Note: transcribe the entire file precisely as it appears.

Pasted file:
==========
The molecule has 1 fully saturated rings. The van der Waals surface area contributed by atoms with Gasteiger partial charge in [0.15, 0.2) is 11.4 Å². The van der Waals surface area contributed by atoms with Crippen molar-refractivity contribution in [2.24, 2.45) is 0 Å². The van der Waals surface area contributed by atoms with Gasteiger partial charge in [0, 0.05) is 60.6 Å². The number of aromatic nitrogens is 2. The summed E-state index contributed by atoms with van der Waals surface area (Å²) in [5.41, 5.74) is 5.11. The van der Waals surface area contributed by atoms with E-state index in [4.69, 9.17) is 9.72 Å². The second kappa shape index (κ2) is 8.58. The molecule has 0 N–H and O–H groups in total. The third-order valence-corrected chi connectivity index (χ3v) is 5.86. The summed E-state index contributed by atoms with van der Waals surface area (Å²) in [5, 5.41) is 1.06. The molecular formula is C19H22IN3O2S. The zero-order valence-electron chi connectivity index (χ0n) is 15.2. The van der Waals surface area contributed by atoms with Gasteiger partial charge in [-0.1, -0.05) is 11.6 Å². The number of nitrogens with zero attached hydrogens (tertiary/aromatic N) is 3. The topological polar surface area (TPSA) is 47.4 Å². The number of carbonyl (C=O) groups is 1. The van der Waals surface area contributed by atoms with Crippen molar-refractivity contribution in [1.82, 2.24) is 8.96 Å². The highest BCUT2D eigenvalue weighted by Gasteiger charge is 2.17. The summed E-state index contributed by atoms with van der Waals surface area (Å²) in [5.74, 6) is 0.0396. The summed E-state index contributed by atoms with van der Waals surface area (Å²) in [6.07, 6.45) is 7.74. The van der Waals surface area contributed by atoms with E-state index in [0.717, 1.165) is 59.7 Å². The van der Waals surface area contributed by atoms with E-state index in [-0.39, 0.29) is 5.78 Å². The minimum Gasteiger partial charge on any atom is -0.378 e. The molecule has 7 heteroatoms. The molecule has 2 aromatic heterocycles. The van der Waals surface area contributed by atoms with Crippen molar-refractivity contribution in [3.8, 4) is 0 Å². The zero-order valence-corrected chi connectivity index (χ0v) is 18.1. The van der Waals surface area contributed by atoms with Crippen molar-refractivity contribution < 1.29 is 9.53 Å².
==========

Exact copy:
The molecule has 1 fully saturated rings. The van der Waals surface area contributed by atoms with Gasteiger partial charge in [0.15, 0.2) is 11.4 Å². The van der Waals surface area contributed by atoms with Crippen molar-refractivity contribution in [2.24, 2.45) is 0 Å². The van der Waals surface area contributed by atoms with Gasteiger partial charge in [0, 0.05) is 60.6 Å². The number of aromatic nitrogens is 2. The summed E-state index contributed by atoms with van der Waals surface area (Å²) in [5.41, 5.74) is 5.11. The van der Waals surface area contributed by atoms with E-state index in [4.69, 9.17) is 9.72 Å². The second kappa shape index (κ2) is 8.58. The molecule has 0 N–H and O–H groups in total. The third-order valence-corrected chi connectivity index (χ3v) is 5.86. The summed E-state index contributed by atoms with van der Waals surface area (Å²) in [5, 5.41) is 1.06. The molecular formula is C19H22IN3O2S. The zero-order valence-electron chi connectivity index (χ0n) is 15.2. The van der Waals surface area contributed by atoms with Gasteiger partial charge in [-0.1, -0.05) is 11.6 Å². The number of nitrogens with zero attached hydrogens (tertiary/aromatic N) is 3. The topological polar surface area (TPSA) is 47.4 Å². The number of carbonyl (C=O) groups is 1. The van der Waals surface area contributed by atoms with Crippen molar-refractivity contribution in [1.82, 2.24) is 8.96 Å². The highest BCUT2D eigenvalue weighted by Gasteiger charge is 2.17. The summed E-state index contributed by atoms with van der Waals surface area (Å²) in [5.74, 6) is 0.0396. The summed E-state index contributed by atoms with van der Waals surface area (Å²) in [6.07, 6.45) is 7.74. The van der Waals surface area contributed by atoms with E-state index in [0.717, 1.165) is 59.7 Å². The van der Waals surface area contributed by atoms with E-state index in [-0.39, 0.29) is 5.78 Å². The minimum Gasteiger partial charge on any atom is -0.378 e. The molecule has 7 heteroatoms. The molecule has 2 aromatic heterocycles. The van der Waals surface area contributed by atoms with Crippen molar-refractivity contribution in [3.8, 4) is 0 Å². The zero-order valence-corrected chi connectivity index (χ0v) is 18.1. The van der Waals surface area contributed by atoms with Crippen molar-refractivity contribution < 1.29 is 9.53 Å².